Family Based Therapy for Adolescent Eating Disorders
Parents often feel guilty, siblings may feel pushed aside, and the ill adolescent may worry that everyone is against her. Conflicts arise around food, eating, and ways to treat the adolescent. Parents often need support themselves so that they can better support their child’s recovery.
Family Based Therapy for ED is considered to be a research-based psychotherapy that assists the family to help the adolescent get better. The Trauma and Attachment Report had the opportunity to interview Researcher Karin Jasper, a mental health specialist who treats eating disorders at Southlake Regional Health Center in Newmarket, Canada. We spoke about the stress a family faces when an adolescent is diagnosed with an ED, and how Family Based Therapy can help them cope.
Q: How does having an adolescent with an eating disorder affect the family?
A: An eating disorder is a very serious illness that has life threatening and developmentally related consequences. It can throw the family into chaos. Having a child with an illness may take a lot of the parents’ time and there is much conflict during and after meal-time. For example, if a child is suffering from anorexia and finds it too difficult to eat, the worried parents try to get her to eat more, and that can result in arguments and fights, and disturb family relationships.
Once their weight is restored, and they are helped with underlying issues, they can go back to their social life and school, and their behaviour changes considerably. They are happier to be doing well, and they manage their meals better themselves. The conflicts they now have with their parents are more like normal teen conflicts.
Q: Can families find a way to manage this and move forward?
A: Yes. The majority of families can help their children get past this and go on with their lives. It takes between six months to a year, but parents still need to keep an eye on the child for warning signs. In more complex cases, treatment takes longer and other forms of therapy may be required, including hospitalization.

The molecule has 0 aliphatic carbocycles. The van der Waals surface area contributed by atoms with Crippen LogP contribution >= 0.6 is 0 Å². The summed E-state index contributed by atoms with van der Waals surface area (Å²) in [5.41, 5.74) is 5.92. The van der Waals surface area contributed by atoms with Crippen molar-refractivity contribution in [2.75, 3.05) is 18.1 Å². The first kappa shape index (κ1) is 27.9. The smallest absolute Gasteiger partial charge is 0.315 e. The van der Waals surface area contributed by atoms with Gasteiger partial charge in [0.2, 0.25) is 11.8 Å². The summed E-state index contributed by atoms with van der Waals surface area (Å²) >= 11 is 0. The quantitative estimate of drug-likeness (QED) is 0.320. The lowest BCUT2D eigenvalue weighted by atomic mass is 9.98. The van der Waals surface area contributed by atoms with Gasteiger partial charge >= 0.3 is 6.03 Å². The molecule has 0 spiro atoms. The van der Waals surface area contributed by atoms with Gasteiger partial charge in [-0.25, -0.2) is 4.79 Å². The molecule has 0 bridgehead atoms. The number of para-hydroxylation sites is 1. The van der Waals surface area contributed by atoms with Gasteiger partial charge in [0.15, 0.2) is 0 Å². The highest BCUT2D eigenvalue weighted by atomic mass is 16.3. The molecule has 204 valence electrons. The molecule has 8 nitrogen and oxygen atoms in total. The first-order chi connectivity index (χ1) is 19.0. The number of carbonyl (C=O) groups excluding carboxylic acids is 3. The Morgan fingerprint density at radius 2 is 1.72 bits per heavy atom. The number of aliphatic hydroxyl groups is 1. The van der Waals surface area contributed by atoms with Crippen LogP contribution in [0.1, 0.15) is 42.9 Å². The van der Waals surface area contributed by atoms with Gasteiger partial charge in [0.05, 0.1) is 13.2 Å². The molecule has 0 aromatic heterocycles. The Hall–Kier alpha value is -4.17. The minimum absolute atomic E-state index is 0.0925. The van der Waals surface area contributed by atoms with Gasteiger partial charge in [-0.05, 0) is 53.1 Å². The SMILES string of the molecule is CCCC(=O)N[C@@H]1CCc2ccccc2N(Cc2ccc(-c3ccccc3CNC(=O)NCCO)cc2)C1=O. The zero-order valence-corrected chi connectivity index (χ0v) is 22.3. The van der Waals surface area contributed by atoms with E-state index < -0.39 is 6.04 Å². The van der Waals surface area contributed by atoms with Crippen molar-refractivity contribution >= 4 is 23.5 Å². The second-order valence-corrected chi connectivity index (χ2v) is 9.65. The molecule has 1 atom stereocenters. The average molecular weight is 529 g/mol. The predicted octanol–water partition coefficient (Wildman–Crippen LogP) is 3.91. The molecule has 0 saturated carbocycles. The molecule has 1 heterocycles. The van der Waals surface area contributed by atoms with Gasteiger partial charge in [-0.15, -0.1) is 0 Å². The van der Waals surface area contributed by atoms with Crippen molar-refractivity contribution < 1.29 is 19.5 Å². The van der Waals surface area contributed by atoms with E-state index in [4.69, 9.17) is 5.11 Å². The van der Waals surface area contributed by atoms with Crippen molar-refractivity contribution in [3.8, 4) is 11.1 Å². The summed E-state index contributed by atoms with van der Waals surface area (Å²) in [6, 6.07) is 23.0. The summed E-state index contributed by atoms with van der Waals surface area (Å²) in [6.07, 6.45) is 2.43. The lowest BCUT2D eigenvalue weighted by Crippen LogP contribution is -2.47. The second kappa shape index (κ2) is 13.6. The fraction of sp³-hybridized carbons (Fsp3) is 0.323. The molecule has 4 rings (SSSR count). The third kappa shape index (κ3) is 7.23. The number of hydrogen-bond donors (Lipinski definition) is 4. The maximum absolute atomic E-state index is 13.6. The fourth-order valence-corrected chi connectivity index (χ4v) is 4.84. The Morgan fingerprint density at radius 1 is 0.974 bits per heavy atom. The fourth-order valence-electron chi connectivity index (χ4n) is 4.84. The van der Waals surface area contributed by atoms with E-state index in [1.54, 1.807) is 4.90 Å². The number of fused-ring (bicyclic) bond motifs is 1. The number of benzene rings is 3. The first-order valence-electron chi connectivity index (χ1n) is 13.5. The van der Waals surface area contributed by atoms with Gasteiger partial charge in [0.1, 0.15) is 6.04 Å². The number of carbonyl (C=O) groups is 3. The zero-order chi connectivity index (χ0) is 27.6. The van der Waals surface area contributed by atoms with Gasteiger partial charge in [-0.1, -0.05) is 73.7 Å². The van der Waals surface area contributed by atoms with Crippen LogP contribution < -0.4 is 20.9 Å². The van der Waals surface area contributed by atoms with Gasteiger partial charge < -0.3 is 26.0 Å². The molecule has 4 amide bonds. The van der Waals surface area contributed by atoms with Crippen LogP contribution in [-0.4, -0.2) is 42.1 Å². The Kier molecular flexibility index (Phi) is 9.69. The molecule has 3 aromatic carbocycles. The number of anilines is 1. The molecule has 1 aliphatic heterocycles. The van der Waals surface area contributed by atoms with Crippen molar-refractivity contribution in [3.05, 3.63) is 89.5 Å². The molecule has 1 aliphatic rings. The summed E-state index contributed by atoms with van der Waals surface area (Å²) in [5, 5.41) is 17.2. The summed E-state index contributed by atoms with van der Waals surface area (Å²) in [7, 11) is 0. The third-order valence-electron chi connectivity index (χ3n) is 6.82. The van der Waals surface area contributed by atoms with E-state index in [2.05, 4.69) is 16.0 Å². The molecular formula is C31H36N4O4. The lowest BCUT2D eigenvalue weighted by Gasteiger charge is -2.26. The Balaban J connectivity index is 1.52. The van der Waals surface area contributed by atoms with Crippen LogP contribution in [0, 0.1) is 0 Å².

Q: What are the resources available for families in this situation?
A: There are a number of websites and books that provide information to parents and help them cope. One of the books, A Parent’s Guide to Defeating Eating Disorders: Spotting the Stealth Bomber and Other Symbolic Approaches, was published this past fall by Psychiatrist Ahmed Boachie and myself.
Q: What are some of the warning signs that parents should look out for in their children?
A: There are several warning signs, such as:
- Losing weight or not gaining weight or height as part of normal development.
- Wearing looser cloths to try to hide weight loss or due to profound dissatisfaction with their body.
- Reporting that they are cold and wearing clothes that seem too heavy for the weather.
- Drinking more caffeinated drinks, smoking, or chewing gums excessively -all things people do when they are not getting enough food.
- Liking to cook for others but not eating what they prepared.
- Becoming very anxious and defensive when issues related to body weight are brought up.
- Finding holidays or family occasions that revolve around food to be highly stressful.
- Developing certain rituals during meal times, such as cutting food into very small pieces, eating food in specific order, or taking an unusually long time to finish a meal.
- Starting to be especially interested in physical activity, such as taking the dog out for a run even when the weather is really bad.
-Noga Lutzky Cohen, Contributing Writer